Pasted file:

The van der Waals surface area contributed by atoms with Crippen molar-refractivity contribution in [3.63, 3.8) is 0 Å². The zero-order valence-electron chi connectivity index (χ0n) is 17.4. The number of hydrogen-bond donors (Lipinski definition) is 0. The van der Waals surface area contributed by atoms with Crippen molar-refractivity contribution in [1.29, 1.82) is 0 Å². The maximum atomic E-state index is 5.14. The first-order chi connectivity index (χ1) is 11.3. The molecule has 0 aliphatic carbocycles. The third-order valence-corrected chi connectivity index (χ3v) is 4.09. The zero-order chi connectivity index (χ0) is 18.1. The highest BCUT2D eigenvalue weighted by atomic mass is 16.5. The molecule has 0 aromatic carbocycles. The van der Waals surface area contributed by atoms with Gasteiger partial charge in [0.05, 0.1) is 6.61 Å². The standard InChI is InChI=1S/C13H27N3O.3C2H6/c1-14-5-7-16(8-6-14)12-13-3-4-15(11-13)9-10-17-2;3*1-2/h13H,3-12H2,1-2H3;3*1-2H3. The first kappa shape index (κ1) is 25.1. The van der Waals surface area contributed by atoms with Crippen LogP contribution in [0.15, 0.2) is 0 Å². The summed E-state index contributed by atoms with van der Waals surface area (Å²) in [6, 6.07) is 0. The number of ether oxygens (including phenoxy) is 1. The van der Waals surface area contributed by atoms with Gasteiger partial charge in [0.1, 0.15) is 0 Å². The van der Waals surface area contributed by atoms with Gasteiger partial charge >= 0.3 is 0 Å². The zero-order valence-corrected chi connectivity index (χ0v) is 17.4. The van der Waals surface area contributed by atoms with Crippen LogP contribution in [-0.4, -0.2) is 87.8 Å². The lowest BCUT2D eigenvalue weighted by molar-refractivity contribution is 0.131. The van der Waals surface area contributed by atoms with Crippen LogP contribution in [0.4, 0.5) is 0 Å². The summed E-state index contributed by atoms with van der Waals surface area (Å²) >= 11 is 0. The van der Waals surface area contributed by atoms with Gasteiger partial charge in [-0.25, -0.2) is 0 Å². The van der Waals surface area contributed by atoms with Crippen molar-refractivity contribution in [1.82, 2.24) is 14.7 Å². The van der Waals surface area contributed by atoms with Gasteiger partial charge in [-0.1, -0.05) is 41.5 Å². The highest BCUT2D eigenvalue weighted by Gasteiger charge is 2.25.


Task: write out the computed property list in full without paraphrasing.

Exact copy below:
The van der Waals surface area contributed by atoms with Crippen molar-refractivity contribution in [3.63, 3.8) is 0 Å². The zero-order valence-electron chi connectivity index (χ0n) is 17.4. The number of hydrogen-bond donors (Lipinski definition) is 0. The van der Waals surface area contributed by atoms with Crippen molar-refractivity contribution in [1.29, 1.82) is 0 Å². The maximum atomic E-state index is 5.14. The first-order chi connectivity index (χ1) is 11.3. The molecule has 0 aliphatic carbocycles. The third-order valence-corrected chi connectivity index (χ3v) is 4.09. The zero-order chi connectivity index (χ0) is 18.1. The highest BCUT2D eigenvalue weighted by atomic mass is 16.5. The molecule has 0 aromatic carbocycles. The van der Waals surface area contributed by atoms with Gasteiger partial charge in [0.05, 0.1) is 6.61 Å². The standard InChI is InChI=1S/C13H27N3O.3C2H6/c1-14-5-7-16(8-6-14)12-13-3-4-15(11-13)9-10-17-2;3*1-2/h13H,3-12H2,1-2H3;3*1-2H3. The first kappa shape index (κ1) is 25.1. The van der Waals surface area contributed by atoms with Crippen LogP contribution in [0.15, 0.2) is 0 Å². The summed E-state index contributed by atoms with van der Waals surface area (Å²) in [6, 6.07) is 0. The number of ether oxygens (including phenoxy) is 1. The van der Waals surface area contributed by atoms with Gasteiger partial charge in [0.1, 0.15) is 0 Å². The van der Waals surface area contributed by atoms with Gasteiger partial charge >= 0.3 is 0 Å². The zero-order valence-corrected chi connectivity index (χ0v) is 17.4. The van der Waals surface area contributed by atoms with Crippen LogP contribution in [-0.4, -0.2) is 87.8 Å². The lowest BCUT2D eigenvalue weighted by molar-refractivity contribution is 0.131. The van der Waals surface area contributed by atoms with Crippen LogP contribution in [0.4, 0.5) is 0 Å². The summed E-state index contributed by atoms with van der Waals surface area (Å²) >= 11 is 0. The van der Waals surface area contributed by atoms with Gasteiger partial charge in [-0.25, -0.2) is 0 Å². The van der Waals surface area contributed by atoms with Crippen molar-refractivity contribution in [1.82, 2.24) is 14.7 Å². The van der Waals surface area contributed by atoms with Gasteiger partial charge in [-0.1, -0.05) is 41.5 Å². The highest BCUT2D eigenvalue weighted by Gasteiger charge is 2.25.